With gasoline prices slipping in the wake of their hurricane-related spike, the Consumer Price Index (CPI) edged up by just 0.1% in October. Over the prior 12 months, headline CPI has risen 2.0%. “Core” inflation, which excludes food and energy costs, rose 0.2% in October and 1.8% versus a year ago. Though inflation was tame, retail sales topped expectations in October. (See “The Back Page” for further details.)

Meanwhile, so-called “soft” economic data—reports based on sentiment
surveys—continued to strengthen. According to the NFIB index, small business optimism increased in October, extending its string of historically high readings that began after last November’s presidential election. More business owners expect a pickup in sales and believe now is a good time to expand. On the employment front, the tight labor market seemed to have tightened further. More than half (59%) of those surveyed indicated that they had tried to hire last month, with 88% reporting no or few qualified applicants.

Homebuilder confidence also improved in October, with the NAHB/Wells Fargo index hitting an eight-month peak and its second-highest level since 2005. Buoyed by solid job and economic growth, along with low mortgage rates, the housing market is poised to remain on steady ground heading into 2018. October’s data on housing starts (+13.7%) and building permits (+5.9%) confirmed that view, as they jumped to their highest levels in 12 and nine months, respectively. Disruptions caused by the September hurricanes faded, and communities in Texas and Florida began to replace homes damaged by flooding.
 

The Back Page: Retail registers are ringing in the pre-holiday season
 

Given the persistent negative headlines heralding the death of brick-and-mortar retail stores, I’m often surprised to see such an establishment teeming with shoppers. Yet that was the case when I walked into a Brooklyn, N.Y., mall two weekends before “Black Friday” sales hysteria kicks in.

My visit gave me hope that October’s retail sales data might surprise to the upside. Sure enough, sales rose by a better-than-expected 0.2%, lifting their year-over-year gain to a solid 4.7%. Moreover, September’s robust reading of 1.6%, which reflected post-hurricane spending, was revised higher, to 1.9%. Sales of bigger-ticket items such as furniture, electronics, and automobiles were especially good in October. However, sales at gardening and building materials stores, which accelerated in the storms’ immediate aftermath, declined sharply.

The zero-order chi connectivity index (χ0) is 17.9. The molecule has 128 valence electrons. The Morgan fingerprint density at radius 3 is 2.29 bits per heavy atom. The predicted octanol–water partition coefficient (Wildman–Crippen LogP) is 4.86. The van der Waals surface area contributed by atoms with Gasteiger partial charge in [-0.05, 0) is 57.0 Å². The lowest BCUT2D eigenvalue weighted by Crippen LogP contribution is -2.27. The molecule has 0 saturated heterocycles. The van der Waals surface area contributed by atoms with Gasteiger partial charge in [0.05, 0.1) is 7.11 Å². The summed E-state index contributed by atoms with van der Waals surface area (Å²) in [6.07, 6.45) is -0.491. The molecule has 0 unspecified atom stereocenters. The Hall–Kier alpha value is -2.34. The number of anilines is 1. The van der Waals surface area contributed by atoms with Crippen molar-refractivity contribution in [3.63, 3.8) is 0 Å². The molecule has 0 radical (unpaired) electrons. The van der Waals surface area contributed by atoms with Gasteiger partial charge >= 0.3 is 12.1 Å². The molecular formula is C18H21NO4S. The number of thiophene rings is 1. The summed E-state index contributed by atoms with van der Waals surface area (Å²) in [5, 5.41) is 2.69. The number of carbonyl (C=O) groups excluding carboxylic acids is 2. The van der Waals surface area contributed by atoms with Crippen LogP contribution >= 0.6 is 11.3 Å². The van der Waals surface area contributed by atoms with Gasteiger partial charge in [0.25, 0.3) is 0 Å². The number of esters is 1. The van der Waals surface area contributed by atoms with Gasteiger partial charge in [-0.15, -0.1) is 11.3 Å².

This material is prepared by and represents the views of Brian Nick, and does not necessarily represent the views of TIAA Global Asset Management, its affiliates, or other TIAA Global Asset Management staff. These views are presented for informational purposes only and may change in response to changing economic and market conditions. This material is not intended to be a recommendation or investment advice, does not constitute a solicitation to buy or sell securities, and is not provided in a fiduciary capacity. The information provided does not take into account the specific objectives or circumstances of any particular investor, or suggest any specific course of action. Investment decisions should be made based on an investor's objectives and circumstances and in consultation with his or her advisors. Certain products and services may not be available to all entities or persons. Past performance is not indicative of future results. Economic and market forecasts are subject to uncertainty and may change based on varying market conditions, political and economic developments.

The investment advisory services, strategies and expertise of TIAA Investments, a division of Nuveen, are provided by Teachers Advisors, LLC and TIAA-CREF Investment Management, LLC.